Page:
Alibi V.13 No.50 • Dec 9-15, 2004 ››
Christmas in a Box
The Joy of the Boxed Set
Nowadays, there's a boxed set available for just about everyone on your list. And if there's not, then there's certainly one that could change his or her taste in music forever. You are the educator, so be thoughtful. The best part is that boxed sets are easy to get your hands on at any one of the few mom 'n' pop record stores left in Albuquerque, and they come in all price ranges, from the several hundred dollar-retrospective to the twin-disc best-of to the emerging trend toward DVD/CD collections.
For your pleasure and gift-buying ease, I've compiled a list of the cream of the crop (in my own, humble opinion, of course) and tossed them into four basic genre groupings in an effort to take some of the stress out of your being the world's worst procrastinator. As usual, I suggest you shop the mom 'n' pops exclusively.
There are far too many boxed sets out there to compile an all-inclusive list, so just think of the following as goodwill suggestions for your last-minute holiday shopping needs. Some are brand new releases, while others are blasts from the recent past that are sure to please. All of the following are my personal favorites, but don't feel bound to my choices—there's plenty of boxed set territory for you to explore on your own.
No musical education is complete without a good lesson in Beach Boys history, and Good Vibrations is about as complete a musical curriculum as you'll find, regardless of the artist. Five CDs cover 30 years of California dreamin', jammed to the gills with previously unreleased material, much of which can't be found even on the Pet Sounds box, which we'll get to next. There are 60 pages of text and pictures to help you wade through the literal treasure trove of music included here. Good Vibrations is an absolute must for the pop music fan on your list, and besides that, the Beach Boys just make every day a little sunnier, a person's outlook a little brighter. You can't go wrong with this one.
True Beatles' fans have been waiting for this for two decades: the rerelease of the original American versions of the Fab Four's first four records. Back when Capitol first reissued the four albums found in this set, they released the original British versions, which varied in content and track order, and were available only in mono. Finally, Capitol has released the original American stereo mixes (Capitol called their patented stereo treatment technique "Duophonic") along with the mono mixes of Meet the Beatles, The Beatles Second Album, Something New and Beatles '65.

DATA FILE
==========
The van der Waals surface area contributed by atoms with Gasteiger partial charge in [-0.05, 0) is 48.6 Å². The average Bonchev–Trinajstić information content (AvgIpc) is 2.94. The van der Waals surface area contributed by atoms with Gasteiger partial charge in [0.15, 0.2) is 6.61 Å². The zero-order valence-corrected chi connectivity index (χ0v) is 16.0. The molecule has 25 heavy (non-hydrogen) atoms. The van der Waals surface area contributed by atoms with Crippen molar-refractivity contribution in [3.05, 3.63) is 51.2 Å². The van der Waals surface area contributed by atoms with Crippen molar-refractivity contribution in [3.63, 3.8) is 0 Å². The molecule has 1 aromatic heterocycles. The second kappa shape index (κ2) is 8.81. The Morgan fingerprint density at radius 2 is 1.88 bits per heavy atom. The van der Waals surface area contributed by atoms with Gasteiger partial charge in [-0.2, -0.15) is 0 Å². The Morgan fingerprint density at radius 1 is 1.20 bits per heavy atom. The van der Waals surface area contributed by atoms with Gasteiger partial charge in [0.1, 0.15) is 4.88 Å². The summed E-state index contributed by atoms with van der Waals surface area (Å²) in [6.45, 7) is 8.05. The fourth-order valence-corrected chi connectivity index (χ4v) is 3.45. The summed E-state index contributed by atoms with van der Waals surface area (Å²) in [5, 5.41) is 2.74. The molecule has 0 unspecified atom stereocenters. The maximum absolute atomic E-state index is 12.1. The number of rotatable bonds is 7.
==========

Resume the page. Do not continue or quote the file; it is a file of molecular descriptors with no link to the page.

The 48-page scrapbook-like booklet and the fact that each disc—containing both the mono and stereo versions of the album they contain—is packaged in a miniature replica of its original American album cover means that you've now got a chance to meet the Beatles just like your parents or grandparents did.
If I were to spend the rest of my life on a desert island with no hope of rescue, I'd want three things: a Discman, a set of headphones and Rhino's exquisite Ray Charles box. The five discs here span Charles' unequaled career in startling detail—from his early country days to the soul music that made him a legend. Ray Charles is an American icon, with enough class to imbue several generations with a good idea of what it means to be a gift to society. Nobody sang like Ray Charles. Nobody. This one's a little pricey, but well worth the extra pennies, especially now that Jaime Foxx's portrayal in the film Ray has Mr. Charles on everyone's mind again.
I took a bunch of shit for my original glowing review of the Doobies' box, but I stand behind every loving word of it. Four discs and an extensive 80-page book take the listener through every phase of the band's career—and there have been many. Fortunately, not too much attention is paid to the hellish stage during which the Doobie Brothers might as well have called themselves the Michael McDonald Band, but everything else is here, including an entire disc of demos and abandoned tracks.
On the eighth day, God (and Kramer) created Galaxie 500: three college friends who couldn't play a lick at first, yet somehow managed to define and redefine slo-core in the space of just under four years. Their three studio albums still stand as some of the most beautiful indie rock ever made, and all of them—This is our Music, On Fire and Today—are included in this set, replete with several bonus and CD-ROM video tracks. But wait, there's more! The Galaxie box also includes a fourth disc titled Uncollected Galaxie 500 that, for the first time ever, throws fans a new bone or two ... or 14, in the way of unreleased songs, alternate versions and some rare live stuff. All the Luna albums in the world couldn't come close to eclipsing this set.
You don't have to be a stinky hippie to appreciate the Grateful Dead, although it does seem to help. All 12 of the band's official Warner Brothers releases are collected here in their remastered entirely, along with previously unreleased material including impossibly long jam sessions and a slew of other rare material. There's a little bit of everything represented here—from the Dead's downhome bluegrass adventures to their, at times, rather absurd explorations into the psychedelic and jazz fusion. The 75-page booklet is stuffed with everything the Dead fan on your list could want: photos, essays and band commentary. No Deadhead's life could possibly be complete without this set, considering the significant amount of rare and unreleased material included.